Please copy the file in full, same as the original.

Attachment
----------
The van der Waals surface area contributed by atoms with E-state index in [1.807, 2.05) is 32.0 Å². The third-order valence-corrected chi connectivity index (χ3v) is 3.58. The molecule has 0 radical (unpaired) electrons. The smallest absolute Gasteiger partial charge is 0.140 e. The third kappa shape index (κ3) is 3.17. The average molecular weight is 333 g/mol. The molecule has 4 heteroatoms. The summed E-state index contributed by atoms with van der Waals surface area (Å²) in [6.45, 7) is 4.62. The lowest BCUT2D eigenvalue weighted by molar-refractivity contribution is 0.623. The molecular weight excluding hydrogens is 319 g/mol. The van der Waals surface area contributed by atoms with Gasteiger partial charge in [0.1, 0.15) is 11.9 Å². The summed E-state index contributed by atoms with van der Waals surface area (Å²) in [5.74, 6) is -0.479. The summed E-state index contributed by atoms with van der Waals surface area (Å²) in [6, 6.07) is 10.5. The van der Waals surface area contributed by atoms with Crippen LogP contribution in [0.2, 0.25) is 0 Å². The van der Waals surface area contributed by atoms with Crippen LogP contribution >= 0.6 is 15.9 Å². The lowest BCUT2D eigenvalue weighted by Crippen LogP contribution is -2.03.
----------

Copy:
The van der Waals surface area contributed by atoms with E-state index in [1.807, 2.05) is 32.0 Å². The third-order valence-corrected chi connectivity index (χ3v) is 3.58. The molecule has 0 radical (unpaired) electrons. The smallest absolute Gasteiger partial charge is 0.140 e. The third kappa shape index (κ3) is 3.17. The average molecular weight is 333 g/mol. The molecule has 4 heteroatoms. The summed E-state index contributed by atoms with van der Waals surface area (Å²) in [6.45, 7) is 4.62. The lowest BCUT2D eigenvalue weighted by molar-refractivity contribution is 0.623. The molecular weight excluding hydrogens is 319 g/mol. The van der Waals surface area contributed by atoms with Gasteiger partial charge in [0.1, 0.15) is 11.9 Å². The summed E-state index contributed by atoms with van der Waals surface area (Å²) in [5.74, 6) is -0.479. The summed E-state index contributed by atoms with van der Waals surface area (Å²) in [6, 6.07) is 10.5. The van der Waals surface area contributed by atoms with Crippen LogP contribution in [0.2, 0.25) is 0 Å². The van der Waals surface area contributed by atoms with Crippen LogP contribution >= 0.6 is 15.9 Å². The lowest BCUT2D eigenvalue weighted by Crippen LogP contribution is -2.03.